- Read Aloud Options: Again, more and more options for read aloud are becoming mainstream in technology. Since the iPhone 4, there is an accessibility option called Speech Select which can read print. Similar options are available for the Android products. Read and Write for Google Docs is a free app for Google Chrome and can read text from websites or PDF documents out loud. (See system requirements above.) With so many older tablets and iPads being updated to newer versions, many of these advanced AT features could be used with a somewhat older device for those with print and/or learning disabilities.
- Speech Recognition: Google Docs has a newer Voice Typing tool which comes with the program and is working with fairly good accuracy for speech-to-text or voice recognition. This is a good option for those using Chromebooks or Android products. Dragon Dictate is a free app for IOS devices and works well from IOS 4.0 or later. Therefore, this would be another great way to use older iPhones for those with disabilities who require assistance in writing due to physical or learning disabilities.
- Augmentative and Alternative Communication (AAC) ideas: For those with speech disabilities, previously downloaded augmentative communication apps remain functional. There are many free AAC apps that could be stored on older smartphones for class or student-specific use as needed. Also, simple note-taking apps can also be helpful for those who can communicate via text through Notes. E-triloquist is a free PC-based talking communication aid that works in Windows XP and newer versions. A great free onscreen keyboard called Click’n Type has been available for many years and could easily be used with older tablets and laptops for those needing augmented verbal and written communication. It is compatible from Windows 95 and up and can be obtained from Lake Folks. Due to the high cost of dedicated AAC devices, this is a very “hot” topic if you can upcycle these devices and get them into the hands of those clients who cannot afford them on an individual basis. A teacher also could certainly use an older communication device during circle time activities with large or small groups of students during calendar or reading tasks for example. I have seen older $8, 000 dollar AAC devices sitting unused on a shelf in a therapy office of a local chapter of a national non-profit treatment center. This is a poor use of resources for facilities that are struggling to provide AAC access to their clients.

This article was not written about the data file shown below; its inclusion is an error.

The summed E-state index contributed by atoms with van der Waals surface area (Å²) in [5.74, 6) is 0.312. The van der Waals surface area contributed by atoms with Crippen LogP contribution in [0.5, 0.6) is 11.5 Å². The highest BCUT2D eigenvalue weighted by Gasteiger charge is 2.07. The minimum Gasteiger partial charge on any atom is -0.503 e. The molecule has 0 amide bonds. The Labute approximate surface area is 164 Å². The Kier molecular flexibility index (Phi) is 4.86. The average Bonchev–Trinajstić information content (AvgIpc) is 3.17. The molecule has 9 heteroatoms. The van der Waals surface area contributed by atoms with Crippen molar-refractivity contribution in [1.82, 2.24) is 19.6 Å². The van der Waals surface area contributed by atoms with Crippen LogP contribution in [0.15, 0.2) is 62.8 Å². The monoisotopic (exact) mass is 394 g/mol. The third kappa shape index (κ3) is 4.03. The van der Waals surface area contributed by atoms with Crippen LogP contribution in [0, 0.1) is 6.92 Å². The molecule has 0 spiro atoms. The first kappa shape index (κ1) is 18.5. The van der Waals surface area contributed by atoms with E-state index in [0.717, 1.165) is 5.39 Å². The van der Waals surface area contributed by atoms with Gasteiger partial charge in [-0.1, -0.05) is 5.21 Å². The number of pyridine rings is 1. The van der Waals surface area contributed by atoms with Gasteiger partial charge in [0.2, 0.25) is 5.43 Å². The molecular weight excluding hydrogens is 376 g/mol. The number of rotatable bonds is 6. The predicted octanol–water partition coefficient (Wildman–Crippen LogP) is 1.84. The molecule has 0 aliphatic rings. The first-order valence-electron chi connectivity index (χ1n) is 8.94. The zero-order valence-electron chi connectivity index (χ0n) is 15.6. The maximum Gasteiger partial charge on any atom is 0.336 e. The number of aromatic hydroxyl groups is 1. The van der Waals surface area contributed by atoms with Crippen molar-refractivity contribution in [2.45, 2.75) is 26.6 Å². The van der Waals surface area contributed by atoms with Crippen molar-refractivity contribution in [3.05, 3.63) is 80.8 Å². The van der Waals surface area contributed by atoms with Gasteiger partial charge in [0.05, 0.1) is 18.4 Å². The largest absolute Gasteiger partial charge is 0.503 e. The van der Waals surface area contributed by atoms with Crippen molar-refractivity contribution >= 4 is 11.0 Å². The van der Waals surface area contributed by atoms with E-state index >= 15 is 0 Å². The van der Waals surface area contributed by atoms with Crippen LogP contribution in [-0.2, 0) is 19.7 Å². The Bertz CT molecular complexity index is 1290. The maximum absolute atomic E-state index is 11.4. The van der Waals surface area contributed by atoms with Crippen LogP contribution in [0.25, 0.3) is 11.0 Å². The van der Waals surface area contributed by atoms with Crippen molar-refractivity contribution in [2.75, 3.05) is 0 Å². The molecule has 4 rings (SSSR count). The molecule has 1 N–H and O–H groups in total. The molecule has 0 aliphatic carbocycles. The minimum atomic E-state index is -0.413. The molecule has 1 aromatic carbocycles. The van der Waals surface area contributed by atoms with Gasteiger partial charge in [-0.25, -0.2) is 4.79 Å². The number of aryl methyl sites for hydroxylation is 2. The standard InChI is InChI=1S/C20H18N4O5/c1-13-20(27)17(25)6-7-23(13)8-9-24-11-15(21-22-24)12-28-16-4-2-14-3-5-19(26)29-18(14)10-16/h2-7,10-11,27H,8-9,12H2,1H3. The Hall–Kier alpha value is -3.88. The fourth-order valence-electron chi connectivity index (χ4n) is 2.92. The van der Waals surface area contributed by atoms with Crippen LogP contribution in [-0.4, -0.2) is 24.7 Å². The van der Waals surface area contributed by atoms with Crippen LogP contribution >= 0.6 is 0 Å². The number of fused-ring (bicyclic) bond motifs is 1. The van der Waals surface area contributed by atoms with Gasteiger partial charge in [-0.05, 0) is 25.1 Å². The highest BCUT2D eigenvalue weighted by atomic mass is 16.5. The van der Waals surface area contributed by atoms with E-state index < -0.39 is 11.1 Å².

iPods: iPods with headphones can be used by students with autism who experience sound hypersensitivity in order to block out sound if they have documented accommodations on an IEP or 504 plan. Another idea from social media sources is to use donated iPods during “Daily 5” literacy tasks. The “Lucky to Be in First” blog discusses a teacher’s story about how she has helped all of her students read classroom books she has converted from cassettes to MP3 format. This is fun for students without disabilities but a must-have for many students with reading challenges. Teachers or parents do have to take the time to use a tape converter (a variety are available from Amazon for $20) to adapt the books on tape to MP3 or to download options from the internet. Students with disabilities up to age 26 also have access via Bookshare for MP3 copies of books. Many older tablets and IOS devices could support this use of AT upcycling.
- Low Vision: Use of magnifier apps (free or paid) remain functional on older devices. Research and look for those that work with older operating systems for portable devices. Examples include: Big Magnify (magnifier, mirror, and flashlight) are free for IOS 7.0 and up. Visor is available for IOS 8.0 and up ($1.99) or Android 4.0 and up (free).
- Note-taking: Taking pictures of a peer’s notes or taking or of assignments written on the board is quite common for those with handwriting challenges. I’ve even been one of those in presentations taking pictures of the presenter’s PowerPoint for key points or items I didn’t want to forget.
- Recording of lectures: Using LiveScribe (website livescribe.com ) pens are becoming more popular on college campuses as an accommodation for recording lectures with audio and video for those with disabilities. These couldbe used with motivated middle or high school students who have learning disabilities as well. While many may use these with computers, there is a free app called LiveScribe+ for iPhone and iPad and can be used in conjunction with the LiveScribe 3 pen. The pen is compatible with iPhone 4s or newer, iPad 3rd generation or new, iPad mini or newer, and iPod 5th generation or newer. So there are many older IOS products that are compatible with the LiveScribe pens.